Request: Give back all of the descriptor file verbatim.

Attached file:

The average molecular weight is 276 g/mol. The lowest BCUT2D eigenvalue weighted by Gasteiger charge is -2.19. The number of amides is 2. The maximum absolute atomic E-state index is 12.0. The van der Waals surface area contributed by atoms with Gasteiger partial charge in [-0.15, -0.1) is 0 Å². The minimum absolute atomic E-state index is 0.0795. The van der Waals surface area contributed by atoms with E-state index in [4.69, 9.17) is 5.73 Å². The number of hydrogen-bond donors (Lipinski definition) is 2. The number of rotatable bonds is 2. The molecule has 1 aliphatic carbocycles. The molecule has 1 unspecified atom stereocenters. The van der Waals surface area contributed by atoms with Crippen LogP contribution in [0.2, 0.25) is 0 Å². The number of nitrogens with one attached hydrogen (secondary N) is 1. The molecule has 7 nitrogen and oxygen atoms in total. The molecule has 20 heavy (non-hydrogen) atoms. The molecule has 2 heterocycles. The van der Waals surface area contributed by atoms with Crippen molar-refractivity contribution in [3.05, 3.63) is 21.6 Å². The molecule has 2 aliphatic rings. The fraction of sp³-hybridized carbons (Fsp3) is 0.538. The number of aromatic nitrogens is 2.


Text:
The average molecular weight is 276 g/mol. The lowest BCUT2D eigenvalue weighted by Gasteiger charge is -2.19. The number of amides is 2. The maximum absolute atomic E-state index is 12.0. The van der Waals surface area contributed by atoms with Gasteiger partial charge in [-0.15, -0.1) is 0 Å². The minimum absolute atomic E-state index is 0.0795. The van der Waals surface area contributed by atoms with E-state index in [4.69, 9.17) is 5.73 Å². The number of hydrogen-bond donors (Lipinski definition) is 2. The number of rotatable bonds is 2. The molecule has 1 aliphatic carbocycles. The molecule has 1 unspecified atom stereocenters. The van der Waals surface area contributed by atoms with Crippen LogP contribution in [0.2, 0.25) is 0 Å². The number of nitrogens with one attached hydrogen (secondary N) is 1. The molecule has 7 nitrogen and oxygen atoms in total. The molecule has 20 heavy (non-hydrogen) atoms. The molecule has 2 heterocycles. The van der Waals surface area contributed by atoms with Crippen molar-refractivity contribution in [3.05, 3.63) is 21.6 Å². The molecule has 2 aliphatic rings. The fraction of sp³-hybridized carbons (Fsp3) is 0.538. The number of aromatic nitrogens is 2.